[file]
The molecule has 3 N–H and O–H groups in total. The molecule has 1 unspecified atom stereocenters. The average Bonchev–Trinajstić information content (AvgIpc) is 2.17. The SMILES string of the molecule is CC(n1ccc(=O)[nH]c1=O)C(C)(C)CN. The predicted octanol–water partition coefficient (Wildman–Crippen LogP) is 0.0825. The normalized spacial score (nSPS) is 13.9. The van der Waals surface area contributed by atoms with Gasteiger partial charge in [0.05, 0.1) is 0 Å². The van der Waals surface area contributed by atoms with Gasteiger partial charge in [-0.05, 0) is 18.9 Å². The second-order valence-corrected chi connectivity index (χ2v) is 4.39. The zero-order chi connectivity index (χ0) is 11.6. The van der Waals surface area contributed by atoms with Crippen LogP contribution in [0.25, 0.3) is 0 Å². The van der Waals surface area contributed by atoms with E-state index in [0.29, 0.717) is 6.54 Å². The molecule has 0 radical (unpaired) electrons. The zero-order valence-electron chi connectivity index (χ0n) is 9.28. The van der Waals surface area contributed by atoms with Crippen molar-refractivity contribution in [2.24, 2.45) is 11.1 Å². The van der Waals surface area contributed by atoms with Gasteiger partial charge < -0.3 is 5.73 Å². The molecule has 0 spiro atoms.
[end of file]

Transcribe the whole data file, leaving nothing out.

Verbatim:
The molecule has 3 N–H and O–H groups in total. The molecule has 1 unspecified atom stereocenters. The average Bonchev–Trinajstić information content (AvgIpc) is 2.17. The SMILES string of the molecule is CC(n1ccc(=O)[nH]c1=O)C(C)(C)CN. The predicted octanol–water partition coefficient (Wildman–Crippen LogP) is 0.0825. The normalized spacial score (nSPS) is 13.9. The van der Waals surface area contributed by atoms with Gasteiger partial charge in [0.05, 0.1) is 0 Å². The van der Waals surface area contributed by atoms with Gasteiger partial charge in [-0.05, 0) is 18.9 Å². The second-order valence-corrected chi connectivity index (χ2v) is 4.39. The zero-order chi connectivity index (χ0) is 11.6. The van der Waals surface area contributed by atoms with Crippen LogP contribution in [0.25, 0.3) is 0 Å². The van der Waals surface area contributed by atoms with E-state index in [0.29, 0.717) is 6.54 Å². The molecule has 0 radical (unpaired) electrons. The zero-order valence-electron chi connectivity index (χ0n) is 9.28. The van der Waals surface area contributed by atoms with Crippen molar-refractivity contribution in [2.24, 2.45) is 11.1 Å². The van der Waals surface area contributed by atoms with Gasteiger partial charge < -0.3 is 5.73 Å². The molecule has 0 spiro atoms.